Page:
WASHINGTON -- Marion Barry (D), the former District of Columbia mayor and current Ward 8 councilmember, is the highest-rated elected local official in the nation's capital. That's according to a recent Washington Post poll of 1,002 D.C. adults taken July 15-17.
Barry, who served four terms as D.C. mayor and was infamously arrested for crack cocaine use and possession in 1990 during a sting operation at D.C.'s Vista Hotel, had a 52-percent approval rating according to the poll.
As local political consultant Chuck Thies writes in his NBCWashington.com column, the Post, which focused its attention on the favorability fortunes of current Mayor Vincent Gray (D) in relaying the bigger takeaways from the poll, "failed to report this revelation" about Barry.
Barry, no stranger to controversy and personal missteps, has stayed largely free of the recent political turmoil involving the D.C. government which has seen the mayor's 2010 campaign under investigation and resignations by Councilmember Harry Thomas Jr. (D-Ward 5) and Chairman Kwame Brown (D) amid separate probes by the U.S. attorney's office.
What does Barry’s supremacy say about the state of the District?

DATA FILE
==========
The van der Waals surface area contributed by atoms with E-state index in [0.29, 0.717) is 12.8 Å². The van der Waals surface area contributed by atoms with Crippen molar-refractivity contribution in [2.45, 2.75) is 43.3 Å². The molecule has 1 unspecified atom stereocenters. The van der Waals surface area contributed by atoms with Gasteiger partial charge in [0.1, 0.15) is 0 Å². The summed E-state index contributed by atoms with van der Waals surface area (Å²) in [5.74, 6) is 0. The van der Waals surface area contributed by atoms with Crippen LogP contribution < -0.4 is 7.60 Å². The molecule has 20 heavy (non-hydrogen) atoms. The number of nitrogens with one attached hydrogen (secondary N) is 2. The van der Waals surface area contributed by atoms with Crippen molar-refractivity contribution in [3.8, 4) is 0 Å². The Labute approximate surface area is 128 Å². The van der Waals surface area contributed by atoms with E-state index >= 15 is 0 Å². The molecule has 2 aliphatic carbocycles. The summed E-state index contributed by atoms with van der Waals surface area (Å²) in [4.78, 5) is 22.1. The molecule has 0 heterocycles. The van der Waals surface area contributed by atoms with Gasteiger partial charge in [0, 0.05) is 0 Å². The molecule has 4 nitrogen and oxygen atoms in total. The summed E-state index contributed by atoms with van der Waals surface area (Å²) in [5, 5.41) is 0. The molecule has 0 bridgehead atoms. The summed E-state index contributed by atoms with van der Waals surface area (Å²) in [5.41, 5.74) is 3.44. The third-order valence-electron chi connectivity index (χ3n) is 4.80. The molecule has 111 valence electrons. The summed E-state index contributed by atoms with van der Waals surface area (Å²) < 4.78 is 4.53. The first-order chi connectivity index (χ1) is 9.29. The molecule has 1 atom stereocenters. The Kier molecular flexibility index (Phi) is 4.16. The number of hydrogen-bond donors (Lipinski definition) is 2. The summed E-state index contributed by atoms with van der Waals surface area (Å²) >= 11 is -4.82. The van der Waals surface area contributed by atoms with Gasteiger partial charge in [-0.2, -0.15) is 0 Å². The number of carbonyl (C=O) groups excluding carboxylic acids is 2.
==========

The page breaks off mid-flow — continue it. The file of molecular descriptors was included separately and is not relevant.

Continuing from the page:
Eighty-one percent of blacks view him favorably. Meanwhile, a scant 7 percent of whites have a favorable opinion of him.
In other words, Barry is a polarizing figure. But we did not need a Post poll to tell us that.
More significantly, the poll reveals the failure of city leaders to capture the attention --let alone imagination-- of District residents.
If the political environment in D.C. is going to improve and positive changes are to be sustained, one or several politicians must supplant Barry -- the living embodiment of the old guard -- at the top of the heap and stay there.
According to the poll's recent findings, former Mayor Adrian Fenty (D) had a net favorability of 57 percent while Del. Eleanor Holmes Norton (D) had 72 percent favorability.
Gray, who has been dogged by an ongoing corruption scandal from his 2010 campaign, had a net favorability rating of 34 percent. Fifty-four percent indicated the current mayor should resign.
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